Using neuroimaging data to map dysfunctional brain networks and predict symptom severity in Parkinson's disease progression.

Lead Research Organisation: University College London
Department Name: Experimental Psychology

Abstract

A major challenge in Parkinson's disease (PD) research is heterogeneity in disease progression and severity of cognitive involvement. Conventional neuroimaging uses MRI to assess volume loss caused by neuronal cell death. However, grey matter atrophy is poorly sensitive in PD and fails to track cognitive change or motor progression. Techniques sensitive to brain tissue microstructure and to changes in network dynamics are better suited to do this. One such technique is quantitative susceptibility mapping (QSM), which estimates the absolute magnetic susceptibility of different brain tissues as a proxy for the distribution of brain iron. Oxidative stress secondary to excess brain iron accumulation is a pathomechanism in PD. Iron generates free radical species that interact with a-synuclein to promote Lewy-related pathology and produces neurotoxic by-products via catalysation of dopamine oxidation reactions. It is also linked with mitochondrial dysfunction, neurotoxicity and chronic inflammation.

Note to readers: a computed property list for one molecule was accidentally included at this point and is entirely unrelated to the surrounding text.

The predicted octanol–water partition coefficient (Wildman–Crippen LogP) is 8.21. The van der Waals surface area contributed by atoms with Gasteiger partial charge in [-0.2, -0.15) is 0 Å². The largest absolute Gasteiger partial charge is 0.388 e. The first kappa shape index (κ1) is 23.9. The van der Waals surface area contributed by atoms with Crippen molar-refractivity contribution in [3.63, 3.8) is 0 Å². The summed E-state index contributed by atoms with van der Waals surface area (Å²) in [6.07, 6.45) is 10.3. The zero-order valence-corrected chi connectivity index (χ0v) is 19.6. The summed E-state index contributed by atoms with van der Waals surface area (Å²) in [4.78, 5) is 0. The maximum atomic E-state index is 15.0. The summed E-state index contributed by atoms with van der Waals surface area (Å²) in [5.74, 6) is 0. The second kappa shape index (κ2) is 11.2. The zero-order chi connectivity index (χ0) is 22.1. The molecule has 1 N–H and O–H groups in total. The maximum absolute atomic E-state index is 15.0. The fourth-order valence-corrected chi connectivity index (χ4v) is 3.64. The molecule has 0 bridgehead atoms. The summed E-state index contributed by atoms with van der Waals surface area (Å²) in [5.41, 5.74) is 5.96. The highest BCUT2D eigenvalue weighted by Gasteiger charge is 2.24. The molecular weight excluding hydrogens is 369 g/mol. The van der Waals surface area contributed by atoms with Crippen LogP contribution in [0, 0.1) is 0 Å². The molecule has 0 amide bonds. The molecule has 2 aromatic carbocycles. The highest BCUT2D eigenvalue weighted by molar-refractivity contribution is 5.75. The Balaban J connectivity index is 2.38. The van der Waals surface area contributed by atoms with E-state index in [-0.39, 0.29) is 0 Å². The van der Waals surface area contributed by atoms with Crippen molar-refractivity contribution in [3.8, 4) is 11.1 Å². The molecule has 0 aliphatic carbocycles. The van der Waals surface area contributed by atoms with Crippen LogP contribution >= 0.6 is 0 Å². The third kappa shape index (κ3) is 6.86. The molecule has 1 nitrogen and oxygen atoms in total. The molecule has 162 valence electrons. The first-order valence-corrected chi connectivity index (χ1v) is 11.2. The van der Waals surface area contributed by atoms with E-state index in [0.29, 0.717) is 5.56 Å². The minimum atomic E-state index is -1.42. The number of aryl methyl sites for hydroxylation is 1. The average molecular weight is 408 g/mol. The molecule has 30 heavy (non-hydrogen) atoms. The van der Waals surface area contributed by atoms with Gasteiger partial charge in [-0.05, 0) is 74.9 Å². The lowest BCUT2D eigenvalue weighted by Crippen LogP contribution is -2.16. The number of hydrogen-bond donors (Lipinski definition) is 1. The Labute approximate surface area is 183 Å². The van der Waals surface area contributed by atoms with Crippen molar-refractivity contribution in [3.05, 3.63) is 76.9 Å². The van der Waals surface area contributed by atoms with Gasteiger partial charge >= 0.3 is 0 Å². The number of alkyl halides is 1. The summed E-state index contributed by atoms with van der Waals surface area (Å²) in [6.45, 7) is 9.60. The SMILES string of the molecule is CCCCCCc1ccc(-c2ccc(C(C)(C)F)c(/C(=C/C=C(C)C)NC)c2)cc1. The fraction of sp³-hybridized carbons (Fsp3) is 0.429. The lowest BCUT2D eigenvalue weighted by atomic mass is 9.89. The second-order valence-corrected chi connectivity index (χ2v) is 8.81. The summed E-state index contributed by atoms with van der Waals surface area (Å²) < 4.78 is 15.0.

This PhD will use two complementary neuroimaging approaches to mapping disease activity in PD. The first section will use QSM data already acquired in 100 deeply phenotyped patients with Parkinson's disease to detect brain iron changes that correlate with disease activity in PD. An extension to this section will be to combine these maps of iron deposition with whole-brain transcriptional data to identify the relative expression of genes of interest in implicated regions.
The second section will leverage resting state functional MRI data already acquired in the same cohort of patients. This will allow us to characterise the functional connectome, a detailed mapping of the functional integration of the brain, and how this changes in PD. An emerging approach to understanding the functional connectivity of resting state networks is spectral dynamic causal modelling (spectral DCM). This technique has the advantage of using Bayesian modelling to discover the most likely model from fully connected graphs, enabling us to characterise the connectivity patterns in different stages of PD.
Together, this project aims to utilise novel neuroimaging techniques to track symptom severity in early stage PD and predict the rate of cognitive decline. By further relating our findings to whole-brain transcriptional data, we aim to shed light on the mechanisms underlying selective vulnerability and network dysfunction in PD.

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